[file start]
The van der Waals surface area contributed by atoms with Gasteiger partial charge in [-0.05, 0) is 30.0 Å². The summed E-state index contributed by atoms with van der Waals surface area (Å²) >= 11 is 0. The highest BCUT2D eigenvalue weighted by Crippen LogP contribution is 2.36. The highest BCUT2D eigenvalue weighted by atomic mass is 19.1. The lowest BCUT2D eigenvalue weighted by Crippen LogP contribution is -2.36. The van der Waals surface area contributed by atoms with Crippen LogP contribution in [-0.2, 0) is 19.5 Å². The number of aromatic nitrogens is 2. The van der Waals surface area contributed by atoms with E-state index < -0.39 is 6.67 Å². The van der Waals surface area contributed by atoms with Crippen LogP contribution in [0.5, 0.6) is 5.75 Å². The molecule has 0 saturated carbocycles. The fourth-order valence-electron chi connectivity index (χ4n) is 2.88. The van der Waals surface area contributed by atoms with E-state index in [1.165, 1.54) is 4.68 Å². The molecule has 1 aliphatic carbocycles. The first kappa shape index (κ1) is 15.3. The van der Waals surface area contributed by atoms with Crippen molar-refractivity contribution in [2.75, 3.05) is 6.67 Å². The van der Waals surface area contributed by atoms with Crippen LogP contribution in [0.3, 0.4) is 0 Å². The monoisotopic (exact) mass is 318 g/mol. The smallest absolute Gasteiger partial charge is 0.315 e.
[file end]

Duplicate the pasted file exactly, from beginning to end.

The van der Waals surface area contributed by atoms with Gasteiger partial charge in [-0.05, 0) is 30.0 Å². The summed E-state index contributed by atoms with van der Waals surface area (Å²) >= 11 is 0. The highest BCUT2D eigenvalue weighted by Crippen LogP contribution is 2.36. The highest BCUT2D eigenvalue weighted by atomic mass is 19.1. The lowest BCUT2D eigenvalue weighted by Crippen LogP contribution is -2.36. The van der Waals surface area contributed by atoms with Crippen LogP contribution in [-0.2, 0) is 19.5 Å². The number of aromatic nitrogens is 2. The van der Waals surface area contributed by atoms with E-state index < -0.39 is 6.67 Å². The van der Waals surface area contributed by atoms with Crippen LogP contribution in [0.5, 0.6) is 5.75 Å². The molecule has 0 saturated carbocycles. The fourth-order valence-electron chi connectivity index (χ4n) is 2.88. The van der Waals surface area contributed by atoms with E-state index in [1.165, 1.54) is 4.68 Å². The molecule has 1 aliphatic carbocycles. The first kappa shape index (κ1) is 15.3. The van der Waals surface area contributed by atoms with Crippen molar-refractivity contribution in [2.75, 3.05) is 6.67 Å². The van der Waals surface area contributed by atoms with Crippen LogP contribution in [0.3, 0.4) is 0 Å². The monoisotopic (exact) mass is 318 g/mol. The smallest absolute Gasteiger partial charge is 0.315 e.